In the United States and parts of Canada, Deaf students in Multilingual Deaf Education settings use both ASL and English as the primary languages of curriculum, instruction, and assessment. Multilingual schools that serve Deaf children from homes using languages other than ASL and English (e.g., Deaf children from families who use Spanish, Lengua de Señas Mexicana [LSM], Navajo, Somali, or Arabic) should honor students’ use of their home languages (Musyoka & Adeoye, 2020). Deaf education teacher preparation programs should support their teacher candidates’ language fluency development, plus provide techniques and tools to tap the diverse languages, cultures, resources, and creativity of Deaf communities and Deaf students, in order to support learning in the classroom.
Multiculturalism. “Multiculturalism” is defined as the acknowledgement and respect of two or more cultures within the educational curriculum, one of which is Deaf culture (Leigh et al., 2020). This includes embedding and teaching aspects of Deaf culture throughout P–12 education (e.g., identity development, Deaf epistemologies, understanding and acceptance of self and others). We believe that within multicultural education we must also integrate antiaudist, antibias, antiracist, antisexist, and antiableist education. This includes addressing injustices throughout the P–12 curriculum related to race, sex/gender, disability, power and privilege, and other minority groups (Christensen, 2017; English et al., 2018).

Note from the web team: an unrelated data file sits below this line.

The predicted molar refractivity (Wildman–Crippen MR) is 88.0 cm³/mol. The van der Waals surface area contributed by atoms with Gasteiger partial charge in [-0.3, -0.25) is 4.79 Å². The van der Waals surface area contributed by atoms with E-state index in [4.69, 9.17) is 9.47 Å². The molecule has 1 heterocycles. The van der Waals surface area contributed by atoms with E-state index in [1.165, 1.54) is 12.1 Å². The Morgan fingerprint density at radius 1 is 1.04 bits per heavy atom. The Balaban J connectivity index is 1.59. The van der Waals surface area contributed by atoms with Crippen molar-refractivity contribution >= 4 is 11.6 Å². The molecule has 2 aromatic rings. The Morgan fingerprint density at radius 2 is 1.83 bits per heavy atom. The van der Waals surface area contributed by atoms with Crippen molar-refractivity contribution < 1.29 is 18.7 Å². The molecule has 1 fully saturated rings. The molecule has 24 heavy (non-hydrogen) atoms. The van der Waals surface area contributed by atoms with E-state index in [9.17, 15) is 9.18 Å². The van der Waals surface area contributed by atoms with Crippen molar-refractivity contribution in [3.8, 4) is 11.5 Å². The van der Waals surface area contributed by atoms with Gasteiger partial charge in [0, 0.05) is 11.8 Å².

Heritage language/heritage language learner. In a given social environment, any language, whether signed or spoken, other than the majority language (e.g., English) that is connected to a minority community is a “heritage language” (Ortega, 2020). Immigrant, Indigenous, and minority community speakers learn their heritage languages at home, in their communities, and at school (e.g., Deaf and hearing children of Deaf adults [Codas]; Compton & Compton, 2014; Pichler et al., 2019). Deaf children who have hearing parents can be heritage language learners only if they learn ASL at home with their older Deaf siblings, in the signing communities, and at school (Isakson, 2018).